CAMBRIDGE, Mass. (NEWS10) – Researchers at MIT are working on a wearable device that can detect your emotions.
Researchers say the system can analyze audio, text transcriptions, and physiological signals to determine the overall tone of the conversation with 83 percent accuracy.
“Imagine if, at the end of a conversation, you could rewind it and see the moments when the people around you felt the most anxious,” Graduate student Tuka Alhanai said.
Participants wore a Samsung Simband and were asked to tell a happy or sad story of their choosing. The system then captured movement, heart rate, blood pressure, blood flow, skin temperature, the speaker’s tone, pitch, energy, and vocabulary.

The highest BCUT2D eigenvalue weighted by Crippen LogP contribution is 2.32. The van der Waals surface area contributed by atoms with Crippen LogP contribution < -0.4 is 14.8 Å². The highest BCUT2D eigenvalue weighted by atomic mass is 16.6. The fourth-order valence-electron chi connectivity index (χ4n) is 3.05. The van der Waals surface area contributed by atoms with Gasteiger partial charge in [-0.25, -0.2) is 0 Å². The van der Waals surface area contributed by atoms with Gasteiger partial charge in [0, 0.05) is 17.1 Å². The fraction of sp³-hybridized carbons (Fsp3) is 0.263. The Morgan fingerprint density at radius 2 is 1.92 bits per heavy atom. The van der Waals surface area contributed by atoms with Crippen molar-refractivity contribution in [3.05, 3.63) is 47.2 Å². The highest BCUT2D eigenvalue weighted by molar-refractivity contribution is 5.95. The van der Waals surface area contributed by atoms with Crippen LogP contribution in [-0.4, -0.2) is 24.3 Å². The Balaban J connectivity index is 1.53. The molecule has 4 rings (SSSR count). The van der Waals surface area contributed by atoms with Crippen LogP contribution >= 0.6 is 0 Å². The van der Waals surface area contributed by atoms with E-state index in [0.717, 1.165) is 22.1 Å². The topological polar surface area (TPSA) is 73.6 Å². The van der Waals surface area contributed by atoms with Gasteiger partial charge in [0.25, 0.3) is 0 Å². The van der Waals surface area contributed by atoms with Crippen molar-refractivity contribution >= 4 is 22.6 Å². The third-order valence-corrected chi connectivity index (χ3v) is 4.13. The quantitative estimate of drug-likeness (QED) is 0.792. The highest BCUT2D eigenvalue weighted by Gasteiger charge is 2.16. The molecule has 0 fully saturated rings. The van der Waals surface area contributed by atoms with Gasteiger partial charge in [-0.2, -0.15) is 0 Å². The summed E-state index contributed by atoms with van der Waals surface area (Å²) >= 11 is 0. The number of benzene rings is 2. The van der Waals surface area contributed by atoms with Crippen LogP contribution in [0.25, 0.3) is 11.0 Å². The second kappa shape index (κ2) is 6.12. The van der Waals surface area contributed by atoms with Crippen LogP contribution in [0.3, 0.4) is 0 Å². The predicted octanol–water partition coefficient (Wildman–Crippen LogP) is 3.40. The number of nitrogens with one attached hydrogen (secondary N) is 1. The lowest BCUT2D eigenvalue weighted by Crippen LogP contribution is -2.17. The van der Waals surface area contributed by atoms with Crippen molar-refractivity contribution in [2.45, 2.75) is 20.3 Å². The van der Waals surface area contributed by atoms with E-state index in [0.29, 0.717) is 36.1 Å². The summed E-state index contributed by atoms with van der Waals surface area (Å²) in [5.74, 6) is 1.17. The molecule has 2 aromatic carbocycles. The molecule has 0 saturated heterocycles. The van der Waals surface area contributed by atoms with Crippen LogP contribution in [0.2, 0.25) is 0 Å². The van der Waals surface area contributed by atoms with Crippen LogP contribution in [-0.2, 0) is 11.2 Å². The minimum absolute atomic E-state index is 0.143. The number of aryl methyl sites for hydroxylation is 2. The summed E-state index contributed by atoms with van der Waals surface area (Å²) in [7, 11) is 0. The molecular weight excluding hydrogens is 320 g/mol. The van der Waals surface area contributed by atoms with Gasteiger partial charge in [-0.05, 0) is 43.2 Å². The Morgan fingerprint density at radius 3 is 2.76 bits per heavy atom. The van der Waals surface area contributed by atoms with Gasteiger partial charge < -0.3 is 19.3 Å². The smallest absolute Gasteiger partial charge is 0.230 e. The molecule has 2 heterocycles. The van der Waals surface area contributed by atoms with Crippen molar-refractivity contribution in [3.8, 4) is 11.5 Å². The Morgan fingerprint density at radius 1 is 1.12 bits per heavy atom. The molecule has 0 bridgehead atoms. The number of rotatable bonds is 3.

According to researchers, after capturing 31 different conversations, each lasting several minutes, classified the overall nature of the conversation as happy or sad and classified each five-second block of the conversation as positive, negative, or neutral.
“Developing technology that can take the pulse of human emotions has the potential to dramatically improve how we communicate with each other,” Alhanai said.
Researchers say the algorithm is not ready to used for social coaching but are working on it.